|July 28, 2016||No Comments|
The apartment in Carrer Ample 35 greets you like a renowned storyteller welcoming an excitable audience. The tall, narrow corridors speak of days of old and prestigious architectural heritage, and the beautifully decorated rooms emanate the same mysterious grandeur that creeps through the twisting streets of El Gótico. Stepping inside is a joyous experience: the light from the large interior patio falls onto the owner’s gloriously eclectic collection of artworks, and the open windows allow a gentle breeze to dance freshness through the rooms. The history to which the building attests is intriguing. First constructed in the late 15th century, the walls have spectated for over 500 years as Barcelona has transformed from a handful of seaside villages to the symbol of European culture, modernity, and tourism that it is today.
But these walls have their own fascinating storyto tell. The apartment is part of the Palau Mornau which was first constructed for the Santcliment family – Catalan nobles whose significance dates back to the 13th century – before being bought by Josep Mornau (from whom it takes its name). Under Mornau’s ownership, the palace became a meeting place for Catalan nobles who wished to rid the city of Napoleonic rule. Word spread of these gatherings, and, before long, the Emperor of the French caught wind of their rebellious intentions. Of course, Napoleon would not abide the slightest hint of mutiny: of the group involved in the anti-Napoleonic conspiracy, all were hanged.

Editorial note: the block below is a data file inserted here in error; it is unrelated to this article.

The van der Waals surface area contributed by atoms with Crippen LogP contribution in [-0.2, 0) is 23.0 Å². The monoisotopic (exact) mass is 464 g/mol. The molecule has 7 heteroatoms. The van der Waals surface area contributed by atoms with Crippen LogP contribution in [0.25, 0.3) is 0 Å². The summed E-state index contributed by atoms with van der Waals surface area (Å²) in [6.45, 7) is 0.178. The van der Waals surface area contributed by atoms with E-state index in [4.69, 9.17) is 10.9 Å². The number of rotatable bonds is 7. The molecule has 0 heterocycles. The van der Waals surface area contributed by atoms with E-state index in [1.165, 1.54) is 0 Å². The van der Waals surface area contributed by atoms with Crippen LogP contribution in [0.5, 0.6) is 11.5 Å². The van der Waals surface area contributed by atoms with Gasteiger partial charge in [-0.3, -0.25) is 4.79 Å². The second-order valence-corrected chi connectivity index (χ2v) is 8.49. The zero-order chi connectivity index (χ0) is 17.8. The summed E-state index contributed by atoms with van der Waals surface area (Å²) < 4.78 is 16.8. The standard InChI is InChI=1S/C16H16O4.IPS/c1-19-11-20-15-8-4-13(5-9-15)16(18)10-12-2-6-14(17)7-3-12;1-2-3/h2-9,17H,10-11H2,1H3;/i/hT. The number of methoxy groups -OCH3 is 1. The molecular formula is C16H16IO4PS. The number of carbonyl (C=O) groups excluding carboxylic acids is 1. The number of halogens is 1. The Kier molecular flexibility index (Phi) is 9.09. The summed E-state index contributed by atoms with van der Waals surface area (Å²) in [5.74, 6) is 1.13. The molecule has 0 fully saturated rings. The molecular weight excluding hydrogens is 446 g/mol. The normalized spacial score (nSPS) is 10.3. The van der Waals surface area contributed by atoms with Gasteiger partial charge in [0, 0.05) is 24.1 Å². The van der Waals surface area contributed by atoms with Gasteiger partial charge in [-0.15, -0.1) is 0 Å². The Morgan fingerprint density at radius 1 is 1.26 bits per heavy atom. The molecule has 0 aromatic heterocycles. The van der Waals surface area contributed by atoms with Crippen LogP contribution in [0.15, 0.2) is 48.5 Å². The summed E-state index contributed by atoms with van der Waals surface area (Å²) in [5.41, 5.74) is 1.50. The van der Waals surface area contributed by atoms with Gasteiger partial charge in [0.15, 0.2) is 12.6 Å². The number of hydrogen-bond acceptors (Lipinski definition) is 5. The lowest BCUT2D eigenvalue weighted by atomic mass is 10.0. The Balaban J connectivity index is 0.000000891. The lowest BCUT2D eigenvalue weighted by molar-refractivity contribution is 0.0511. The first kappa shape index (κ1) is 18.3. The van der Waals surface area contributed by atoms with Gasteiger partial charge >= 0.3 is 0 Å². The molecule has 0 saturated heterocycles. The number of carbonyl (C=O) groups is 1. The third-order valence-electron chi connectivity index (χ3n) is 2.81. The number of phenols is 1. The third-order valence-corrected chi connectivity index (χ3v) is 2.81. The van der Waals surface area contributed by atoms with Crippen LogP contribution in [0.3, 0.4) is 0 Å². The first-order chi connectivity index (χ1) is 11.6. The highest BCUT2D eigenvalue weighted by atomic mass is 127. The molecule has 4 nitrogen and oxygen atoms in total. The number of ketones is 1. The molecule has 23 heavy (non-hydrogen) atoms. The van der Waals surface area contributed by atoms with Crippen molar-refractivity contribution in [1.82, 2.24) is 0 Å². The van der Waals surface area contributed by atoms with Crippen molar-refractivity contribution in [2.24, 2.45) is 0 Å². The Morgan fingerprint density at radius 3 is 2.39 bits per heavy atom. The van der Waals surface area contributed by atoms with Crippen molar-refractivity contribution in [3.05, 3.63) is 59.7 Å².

All, that is, except for Josep Mornau. Napoleon’s men had been sent to capture the final insurgent, and had his house surrounded, only to discover that he had disappeared. Legend has it that, unbeknownst to the French occupiers, a secret tunnel connects the palace with Plaça Catalunya, and thus Mornau escaped to become the last survivor of the gang of rebels. Thanks largely to the work done in the Palau Mornau, the French were soon expelled from the city, and Mornau and his co-conspirators came to be revered as local heroes.
After a fast-paced youth the building gained renewed elegance in its old age at the hands of Manuel Raspall, a disciple of Gaudí’s. He was contracted at the beginning of the 20th century by José María de Nadal Vilardaga, then Mayor of Barcelona, to renovate the entire building and divide one half into apartments. Ever since, it has been considered a modernist masterpiece, and its splendour is on show to the public in the Hemp Museum, located in the large, showy entrance hall and entertainment rooms of the Palace. Inside the apartment the modernist influence is apparent but subtle. The overpoweringly impressive architectural features seen in the museum are omitted, but the renovation has adjusted the space to the tastes of the modern inhabitant, bringing larger, brighter rooms.
Tourists and locals alike often try to determine the “real” Barcelona, and there is much to consider. Of course, the city has a long, rich history, and many feel that the magical old town holds the true essence of the city. However, just as important to the make-up of Barcelona is the modernism that characterises Eixample, one of the world’s most spectacular examples of early 20th century construction. In the apartment in Carrer Ample 35, all of this, as well as the city’s artistic flare, is on full show: however you define Barcelona, this fits.